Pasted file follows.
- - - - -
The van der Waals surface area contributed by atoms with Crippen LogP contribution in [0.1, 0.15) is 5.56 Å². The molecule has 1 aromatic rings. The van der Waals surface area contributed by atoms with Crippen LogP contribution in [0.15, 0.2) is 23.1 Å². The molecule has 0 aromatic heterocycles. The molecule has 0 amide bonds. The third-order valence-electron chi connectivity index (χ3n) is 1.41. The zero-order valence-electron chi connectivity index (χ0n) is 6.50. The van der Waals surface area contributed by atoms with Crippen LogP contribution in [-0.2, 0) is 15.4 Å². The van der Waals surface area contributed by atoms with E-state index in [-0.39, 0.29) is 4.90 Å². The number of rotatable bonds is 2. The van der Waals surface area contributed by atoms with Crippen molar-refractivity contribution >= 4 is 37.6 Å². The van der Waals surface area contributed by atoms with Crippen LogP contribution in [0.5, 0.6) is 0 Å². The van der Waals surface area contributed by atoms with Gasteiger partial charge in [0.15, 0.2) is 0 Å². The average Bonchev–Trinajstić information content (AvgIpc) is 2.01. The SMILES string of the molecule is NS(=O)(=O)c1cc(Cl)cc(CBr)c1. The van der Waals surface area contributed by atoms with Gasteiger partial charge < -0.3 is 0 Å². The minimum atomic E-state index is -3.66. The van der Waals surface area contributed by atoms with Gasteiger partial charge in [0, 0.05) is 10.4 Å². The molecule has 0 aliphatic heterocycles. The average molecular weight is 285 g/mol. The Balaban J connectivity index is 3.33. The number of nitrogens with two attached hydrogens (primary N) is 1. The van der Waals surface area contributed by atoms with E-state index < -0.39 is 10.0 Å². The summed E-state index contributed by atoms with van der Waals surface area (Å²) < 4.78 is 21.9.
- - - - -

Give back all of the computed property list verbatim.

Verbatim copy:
The van der Waals surface area contributed by atoms with Crippen LogP contribution in [0.1, 0.15) is 5.56 Å². The molecule has 1 aromatic rings. The van der Waals surface area contributed by atoms with Crippen LogP contribution in [0.15, 0.2) is 23.1 Å². The molecule has 0 aromatic heterocycles. The molecule has 0 amide bonds. The third-order valence-electron chi connectivity index (χ3n) is 1.41. The zero-order valence-electron chi connectivity index (χ0n) is 6.50. The van der Waals surface area contributed by atoms with Crippen LogP contribution in [-0.2, 0) is 15.4 Å². The van der Waals surface area contributed by atoms with E-state index in [-0.39, 0.29) is 4.90 Å². The number of rotatable bonds is 2. The van der Waals surface area contributed by atoms with Crippen molar-refractivity contribution >= 4 is 37.6 Å². The van der Waals surface area contributed by atoms with Crippen LogP contribution in [0.5, 0.6) is 0 Å². The van der Waals surface area contributed by atoms with Gasteiger partial charge in [0.15, 0.2) is 0 Å². The average Bonchev–Trinajstić information content (AvgIpc) is 2.01. The SMILES string of the molecule is NS(=O)(=O)c1cc(Cl)cc(CBr)c1. The van der Waals surface area contributed by atoms with Gasteiger partial charge < -0.3 is 0 Å². The minimum atomic E-state index is -3.66. The van der Waals surface area contributed by atoms with Gasteiger partial charge in [0, 0.05) is 10.4 Å². The molecule has 0 aliphatic heterocycles. The average molecular weight is 285 g/mol. The Balaban J connectivity index is 3.33. The number of nitrogens with two attached hydrogens (primary N) is 1. The van der Waals surface area contributed by atoms with E-state index < -0.39 is 10.0 Å². The summed E-state index contributed by atoms with van der Waals surface area (Å²) < 4.78 is 21.9.